DHAKA: One third of children living in the slums of Bangladesh’s capital spend more than 60 hours a week making clothes for the garment sector, well beyond the legal working limit, a London-based thinktank has said.
The Overseas Development Institute (ODI) said 32 percent of children aged between 10 and 14 living in Dhaka’s slum settlements were out of school and engaged in full-time work in clothing factories – according to a survey of 2,700 children.
“Our survey raises serious concerns over the issue of child labour in the supply of garments from factories in Bangladesh to consumers in Europe, the U.S. and elsewhere,” ODI said.
” … the sheer scale of child employment in the sector – and the links between small-scale factories and large-scale exporters – make it highly probable that children in Dhaka are involved in export production,” it said in a report.
More than five million children aged between 5 and 17 are engaged in some kind of employment in Bangladesh, according to the International Labour Organization.
Bangladeshi laws set a minimum working age of 14, however from the age of 12, children are permitted to carry out ‘light work’ for up to 42 hours a week, provided it does not interfere with their education.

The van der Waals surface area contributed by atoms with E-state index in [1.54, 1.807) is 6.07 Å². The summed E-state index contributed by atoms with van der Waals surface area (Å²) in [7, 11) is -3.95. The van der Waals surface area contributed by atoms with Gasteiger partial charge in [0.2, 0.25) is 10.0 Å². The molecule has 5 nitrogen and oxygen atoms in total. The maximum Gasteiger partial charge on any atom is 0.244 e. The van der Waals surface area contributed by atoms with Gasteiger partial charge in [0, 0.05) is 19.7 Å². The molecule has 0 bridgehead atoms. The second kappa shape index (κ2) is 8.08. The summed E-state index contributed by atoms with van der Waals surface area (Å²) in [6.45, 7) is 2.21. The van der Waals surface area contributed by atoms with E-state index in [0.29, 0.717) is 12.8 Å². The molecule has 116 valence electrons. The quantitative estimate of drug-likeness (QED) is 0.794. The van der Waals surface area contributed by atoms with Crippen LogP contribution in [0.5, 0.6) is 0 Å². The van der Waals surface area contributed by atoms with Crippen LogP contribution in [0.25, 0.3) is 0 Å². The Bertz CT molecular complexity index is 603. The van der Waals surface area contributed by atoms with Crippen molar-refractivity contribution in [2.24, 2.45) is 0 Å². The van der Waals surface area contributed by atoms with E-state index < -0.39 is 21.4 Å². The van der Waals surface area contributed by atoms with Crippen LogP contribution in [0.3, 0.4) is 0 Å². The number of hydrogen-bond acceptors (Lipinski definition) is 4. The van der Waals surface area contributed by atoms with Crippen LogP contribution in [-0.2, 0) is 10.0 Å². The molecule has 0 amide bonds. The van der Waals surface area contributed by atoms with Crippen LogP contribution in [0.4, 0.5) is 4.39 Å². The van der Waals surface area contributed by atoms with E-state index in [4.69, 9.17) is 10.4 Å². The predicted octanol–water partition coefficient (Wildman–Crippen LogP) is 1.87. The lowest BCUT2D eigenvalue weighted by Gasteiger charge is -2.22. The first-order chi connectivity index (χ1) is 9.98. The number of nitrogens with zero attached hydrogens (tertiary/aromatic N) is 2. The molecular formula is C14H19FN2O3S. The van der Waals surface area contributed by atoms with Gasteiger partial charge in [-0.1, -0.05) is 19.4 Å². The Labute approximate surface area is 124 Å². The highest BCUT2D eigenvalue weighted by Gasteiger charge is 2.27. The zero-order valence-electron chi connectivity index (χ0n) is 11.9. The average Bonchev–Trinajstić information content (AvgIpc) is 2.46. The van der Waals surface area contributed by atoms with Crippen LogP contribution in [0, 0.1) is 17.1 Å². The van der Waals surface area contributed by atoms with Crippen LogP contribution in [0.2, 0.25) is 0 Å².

The United Nations estimates that more than 90 percent of child labourers work in the informal sector – including in small workshops, on the street and in home-based businesses – making labour laws virtually impossible to enforce.
Foreign brands involved?
The apparel industry has come under pressure to improve factory conditions and workers’ rights after the collapse of the Rana Plaza complex in Bangladesh more than three years ago.
The disaster which killed 1,136 people prompted global brands and charities to launch initiatives to safeguard employees, from ensuring the safety of buildings to providing better pay and working hours.
ODI said almost 20 percent of the child garment workers were aged 12 or younger, while the rest were aged 13 or 14. Many were working longer than the legal limit of 42 hours a week.
Two thirds of them were girls, the study said.
Most children did not have formal contracts, were earning below the minimum monthly wage and reported health problems such as extreme fatigue, back pain and exposure to dust and fumes.
ODI urged clothing firms to require that direct suppliers provide more information on their sub-contractors.
“While ultimate responsibility for strengthening the regulatory regime rests with the Government of Bangladesh, brands could – and should – be creating incentives for firms to comply with child labour laws,” ODI said.